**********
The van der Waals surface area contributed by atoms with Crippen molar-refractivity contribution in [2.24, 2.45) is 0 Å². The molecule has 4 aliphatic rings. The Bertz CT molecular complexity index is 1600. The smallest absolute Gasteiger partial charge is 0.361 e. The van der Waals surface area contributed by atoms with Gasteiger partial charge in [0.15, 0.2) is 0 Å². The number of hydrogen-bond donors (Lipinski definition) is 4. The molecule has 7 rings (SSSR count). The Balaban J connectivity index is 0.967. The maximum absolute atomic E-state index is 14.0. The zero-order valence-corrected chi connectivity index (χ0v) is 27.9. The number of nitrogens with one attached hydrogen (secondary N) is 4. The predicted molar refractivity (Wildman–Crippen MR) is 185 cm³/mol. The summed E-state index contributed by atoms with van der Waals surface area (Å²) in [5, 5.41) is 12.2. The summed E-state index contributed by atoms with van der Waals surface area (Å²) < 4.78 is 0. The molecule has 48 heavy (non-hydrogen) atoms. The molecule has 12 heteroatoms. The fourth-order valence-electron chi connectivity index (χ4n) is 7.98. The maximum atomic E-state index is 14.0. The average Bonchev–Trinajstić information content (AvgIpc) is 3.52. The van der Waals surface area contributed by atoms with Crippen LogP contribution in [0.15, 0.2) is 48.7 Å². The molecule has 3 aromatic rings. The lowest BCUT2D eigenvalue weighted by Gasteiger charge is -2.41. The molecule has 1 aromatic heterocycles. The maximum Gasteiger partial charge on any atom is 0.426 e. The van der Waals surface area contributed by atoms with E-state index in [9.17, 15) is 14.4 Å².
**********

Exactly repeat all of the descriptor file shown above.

The van der Waals surface area contributed by atoms with Crippen molar-refractivity contribution in [2.24, 2.45) is 0 Å². The molecule has 4 aliphatic rings. The Bertz CT molecular complexity index is 1600. The smallest absolute Gasteiger partial charge is 0.361 e. The van der Waals surface area contributed by atoms with Gasteiger partial charge in [0.15, 0.2) is 0 Å². The number of hydrogen-bond donors (Lipinski definition) is 4. The molecule has 7 rings (SSSR count). The Balaban J connectivity index is 0.967. The maximum absolute atomic E-state index is 14.0. The zero-order valence-corrected chi connectivity index (χ0v) is 27.9. The number of nitrogens with one attached hydrogen (secondary N) is 4. The predicted molar refractivity (Wildman–Crippen MR) is 185 cm³/mol. The summed E-state index contributed by atoms with van der Waals surface area (Å²) in [5, 5.41) is 12.2. The summed E-state index contributed by atoms with van der Waals surface area (Å²) < 4.78 is 0. The molecule has 48 heavy (non-hydrogen) atoms. The molecule has 12 heteroatoms. The fourth-order valence-electron chi connectivity index (χ4n) is 7.98. The maximum atomic E-state index is 14.0. The average Bonchev–Trinajstić information content (AvgIpc) is 3.52. The van der Waals surface area contributed by atoms with Crippen LogP contribution in [0.15, 0.2) is 48.7 Å². The molecule has 3 aromatic rings. The lowest BCUT2D eigenvalue weighted by Gasteiger charge is -2.41. The molecule has 1 aromatic heterocycles. The maximum Gasteiger partial charge on any atom is 0.426 e. The van der Waals surface area contributed by atoms with E-state index in [9.17, 15) is 14.4 Å².